Chapter 17: Summary and Analysis
Phineas Fletcher: a Quaker neighbor of the Hallidays’ who helps the Harris family escape
This chapter returns to the Hallidays’ home, with George and Eliza Harris making plans on what they might do once they reach Canada. Simeon Halliday introduces them to his friend Phineas Fletcher, a “hearty, two-fisted backwoodsman” who married a Quaker woman and joined the settlement. Phineas brings news that slave catchers are nearby, and with his guidance, the escaped slaves head out. Included in their party is Jim, who earlier had run away with George, and Jim’s mother.
As the group travels along during the night, Tom Loker and his gang spot it, and a chase ensues. The fugitives and Phineas hide behind some rocks on a steep hill. Tom Loker climbs after them, but is shot and wounded by George and pushed back down the hill by Phineas. Marks, Tom Loker’s partner, leads the hurried retreat from the scene and leaves Loker behind. George and the others take pity on the slave catcher and decides to bring him to a Quaker home for nursing.
The Harris family still take refuge among their Quaker friends. Although George hopefully ponders about his family’s future in Canada, Eliza cautions him that they are not yet out of danger. When Phineas Fletcher visits the Hallidays, he only confirms Eliza’s fears by reporting that Tom Loker and his search party are close. Phineas had earlier stopped by a tavern in which he had seen and overheard Loker’s men discuss the escaped slaves.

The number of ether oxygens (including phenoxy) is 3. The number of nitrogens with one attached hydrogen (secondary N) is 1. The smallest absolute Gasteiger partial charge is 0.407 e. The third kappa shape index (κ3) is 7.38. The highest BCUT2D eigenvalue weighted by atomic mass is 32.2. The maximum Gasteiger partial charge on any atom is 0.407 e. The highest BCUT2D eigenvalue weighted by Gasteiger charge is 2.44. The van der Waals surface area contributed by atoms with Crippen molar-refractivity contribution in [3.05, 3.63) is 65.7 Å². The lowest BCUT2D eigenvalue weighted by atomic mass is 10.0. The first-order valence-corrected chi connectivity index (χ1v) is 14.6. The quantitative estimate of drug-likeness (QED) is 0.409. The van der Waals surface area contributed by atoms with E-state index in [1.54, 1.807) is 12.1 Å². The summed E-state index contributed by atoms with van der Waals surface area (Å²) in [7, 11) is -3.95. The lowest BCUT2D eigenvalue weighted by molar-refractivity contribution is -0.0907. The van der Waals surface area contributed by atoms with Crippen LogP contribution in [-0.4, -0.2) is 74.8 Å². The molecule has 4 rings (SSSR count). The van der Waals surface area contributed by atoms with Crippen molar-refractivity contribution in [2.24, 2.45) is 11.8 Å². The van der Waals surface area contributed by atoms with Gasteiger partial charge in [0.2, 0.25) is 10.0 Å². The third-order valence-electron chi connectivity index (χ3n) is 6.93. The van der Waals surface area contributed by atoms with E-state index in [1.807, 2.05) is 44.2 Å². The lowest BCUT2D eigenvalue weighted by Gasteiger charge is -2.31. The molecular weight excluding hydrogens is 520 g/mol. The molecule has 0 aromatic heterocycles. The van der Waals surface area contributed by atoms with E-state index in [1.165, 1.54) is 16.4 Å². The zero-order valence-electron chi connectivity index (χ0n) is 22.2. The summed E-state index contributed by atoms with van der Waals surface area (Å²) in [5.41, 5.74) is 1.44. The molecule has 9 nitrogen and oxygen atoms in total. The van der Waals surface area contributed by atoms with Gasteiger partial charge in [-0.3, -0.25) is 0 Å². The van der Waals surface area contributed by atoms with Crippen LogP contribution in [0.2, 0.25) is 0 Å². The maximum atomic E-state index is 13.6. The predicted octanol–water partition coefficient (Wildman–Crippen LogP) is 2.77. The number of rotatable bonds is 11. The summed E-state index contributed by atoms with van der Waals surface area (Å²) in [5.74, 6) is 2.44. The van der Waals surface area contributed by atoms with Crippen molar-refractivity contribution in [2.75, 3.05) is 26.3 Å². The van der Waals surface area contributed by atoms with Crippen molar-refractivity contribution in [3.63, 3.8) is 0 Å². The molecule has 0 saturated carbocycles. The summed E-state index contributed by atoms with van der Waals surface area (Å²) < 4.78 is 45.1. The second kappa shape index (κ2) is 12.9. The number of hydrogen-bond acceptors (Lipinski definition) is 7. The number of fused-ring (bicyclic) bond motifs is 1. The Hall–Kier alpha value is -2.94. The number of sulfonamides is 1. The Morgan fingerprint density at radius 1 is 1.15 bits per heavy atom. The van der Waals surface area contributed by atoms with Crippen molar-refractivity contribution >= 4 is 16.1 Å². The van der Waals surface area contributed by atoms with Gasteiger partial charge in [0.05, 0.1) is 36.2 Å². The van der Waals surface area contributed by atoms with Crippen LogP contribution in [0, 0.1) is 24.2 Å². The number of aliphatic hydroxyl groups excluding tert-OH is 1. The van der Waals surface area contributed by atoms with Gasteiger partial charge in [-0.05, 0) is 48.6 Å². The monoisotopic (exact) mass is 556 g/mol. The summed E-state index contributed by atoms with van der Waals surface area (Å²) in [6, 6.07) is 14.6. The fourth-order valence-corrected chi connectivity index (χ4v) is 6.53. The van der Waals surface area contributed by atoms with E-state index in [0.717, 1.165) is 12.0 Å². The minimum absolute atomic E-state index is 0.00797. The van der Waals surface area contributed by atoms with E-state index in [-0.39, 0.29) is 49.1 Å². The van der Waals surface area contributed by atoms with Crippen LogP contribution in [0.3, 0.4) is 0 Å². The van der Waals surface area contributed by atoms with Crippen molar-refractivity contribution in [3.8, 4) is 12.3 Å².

This section focuses mainly on George’s search for freedom and Christian faith. Throughout hearing Phineas Fletcher’s news, George gets discouraged, bitterly asking, “Is God on our side?...Why does he let such things happen?” George cannot abide by the appearance that lawmakers, churchmen, and the wealthy seem to be favored with the power to determine others’ fates, especially slaves’. Simeon Halliday, however, convinces him otherwise. As the Quaker wisely counsels, “it is often those who have least of all in this life whom he chooseth for the kingdom.” This statement, alongside of Simeon’s own example of risking his life to help slaves, provides a religious perspective that comforts George. George promises his wife: “I’ll try to act worthy of a free man. I’ll try to feel like a Christian.”
George is set on gaining his freedom, even if he must resort to violence. As he challenges the slave catchers: “I’m a free man, standing on...
(The entire section is 638 words.)